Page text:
Monday, May 16, 2011

Catching Fire by Suzanne Collins

Book Jacket

Sparks are igniting.  Flames are spreading.  And the Capitol wants revenge.

Against all odds, Katniss has won the Hunger Games.  She and fellow District 12 tribute Peeta Mellark are miraculously still alive.  Katniss should be relieved, happy even.  After all, she has returned to her family and her longtime friend, Gale.  Yet nothing is the way Katniss wishes it to be.  Gale holds her at an icy distance.  Peeta has turned his back on her completely.  And there are whispers of a rebellion against the Capitol--a rebellion that Katniss and Peeta may have helped create.

As time draws near for Katniss and Peeta to visit the districts on the Capitol's cruel Victory Tour, the stakes are higher than ever.  If they can't prove, without a shadow of a doubt, that they are lost in their love for each other, the consequences will be horrifying.


Few books make me as crazy as the Hunger Games series.  My mom bought Catching Fire when it first came out, and I made her promise to finish it before I came home for Labor Day Weekend.  I drove the seven hours home, walked into my house, said hello to my parents, and promptly locked myself in my room for the next five hours.  I only came out to run downstairs to where my mom was on the computer and shout, "THEY'RE GOING BACK!!!!" and then dash back to my room to find out what would happen next.  And at the death fake-out?  I threw myself to the side in emotional turmoil, and accidentally tipped my armchair over.  This series makes me feeeel things, and I feel them strongly.

One of the things I love about Suzanne Collins is that she never does what I expect.  I had guesses as to how Katniss would continue after winning the Hunger Games, and I had ideas as to how the Quarter Quell would reach new levels of horror (it would have involved Prim as tribute and Katniss as her mentor).  But Collins did the unthinkable, and made it awesome!

Another thing I love about Collins is that she writes realistic characters.  In stereotypical books like this, District 12 would rise to the occasion and win an against-all-odds rebellion.  Katniss would realize her role as the Mockingjay and do everything in her power to fan the flames of discontent and rebellion.  But real life?  Would look a lot like what actually plays out.  If I found out that my actions had led to a rebellion, and that if I continued to support it, my friends and family would be murdered?  Um, yeah, I would definitely try to placate the masses and please the evil overlord.  I don't know too many people willing to risk their loved one's lives the sake of the greater good.  The fact that Katniss is dragged into her role as figurehead makes me love her so much more, because now I understand her and can relate to her.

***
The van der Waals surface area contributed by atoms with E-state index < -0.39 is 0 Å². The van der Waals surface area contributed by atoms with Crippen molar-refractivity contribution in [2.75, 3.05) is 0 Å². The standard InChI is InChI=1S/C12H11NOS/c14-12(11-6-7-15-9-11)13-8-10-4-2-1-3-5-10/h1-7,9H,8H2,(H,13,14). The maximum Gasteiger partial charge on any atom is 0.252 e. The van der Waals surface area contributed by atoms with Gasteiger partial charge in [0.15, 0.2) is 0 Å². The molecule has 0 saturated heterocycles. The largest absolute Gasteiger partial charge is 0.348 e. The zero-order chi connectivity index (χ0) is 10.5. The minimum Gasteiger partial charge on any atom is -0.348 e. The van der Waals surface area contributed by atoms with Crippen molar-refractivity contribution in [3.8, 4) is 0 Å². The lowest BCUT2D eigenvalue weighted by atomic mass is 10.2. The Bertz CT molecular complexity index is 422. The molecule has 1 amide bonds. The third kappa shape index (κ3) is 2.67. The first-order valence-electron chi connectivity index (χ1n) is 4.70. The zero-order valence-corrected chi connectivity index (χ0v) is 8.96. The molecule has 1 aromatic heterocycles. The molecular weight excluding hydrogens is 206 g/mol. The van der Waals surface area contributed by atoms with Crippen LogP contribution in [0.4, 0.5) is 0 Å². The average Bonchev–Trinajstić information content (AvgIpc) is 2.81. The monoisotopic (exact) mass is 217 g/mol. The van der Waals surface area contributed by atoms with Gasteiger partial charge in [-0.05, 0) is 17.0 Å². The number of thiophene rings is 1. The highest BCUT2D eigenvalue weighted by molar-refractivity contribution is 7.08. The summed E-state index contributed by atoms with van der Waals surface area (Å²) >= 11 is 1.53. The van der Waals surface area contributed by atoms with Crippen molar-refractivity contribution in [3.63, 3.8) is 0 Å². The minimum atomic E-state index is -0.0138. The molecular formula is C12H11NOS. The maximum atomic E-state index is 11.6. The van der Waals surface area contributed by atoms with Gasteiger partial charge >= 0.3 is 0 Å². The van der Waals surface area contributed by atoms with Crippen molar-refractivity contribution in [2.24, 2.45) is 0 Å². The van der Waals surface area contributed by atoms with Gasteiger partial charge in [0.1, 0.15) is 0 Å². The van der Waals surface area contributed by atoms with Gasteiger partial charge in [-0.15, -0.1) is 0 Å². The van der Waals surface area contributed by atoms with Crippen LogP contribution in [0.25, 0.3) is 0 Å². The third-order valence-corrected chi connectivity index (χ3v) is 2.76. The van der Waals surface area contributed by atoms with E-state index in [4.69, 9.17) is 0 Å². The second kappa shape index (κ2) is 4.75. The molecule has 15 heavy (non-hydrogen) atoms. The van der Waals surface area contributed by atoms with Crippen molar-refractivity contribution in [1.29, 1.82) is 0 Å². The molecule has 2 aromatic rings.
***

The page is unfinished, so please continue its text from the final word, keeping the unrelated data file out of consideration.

I have to admit, I did not understand the ending of Catching Fire the first time I read it.  The second time I had a bit of an "ooooh, that makes sense" moment.  This third time reading it, I understood it all so well that I saw the brilliance of Collins' hints and military planning.  What is astounding about this is that the confusion is not the result of sloppy writing.  It is because we have an unreliable narrator in Katniss Everdeen.  As readers, we see what she sees and think what she thinks.  So when she is wrong (her impressions of Finnick, for example), we believe her opinion until she realizes she's wrong.  This makes everything more dramatic and suspenseful!  And it makes rereads SO FANTASTIC.

Five out of five bread rolls from District 3.

Release Date:  September 2009
Reading Level:  Grade 7+
Where In Dunlap Public Library's Collection:  YPL COL

Don't believe me?  Check out these reviews of Catching Fire:

Forever Young Adult
Book Smugglers

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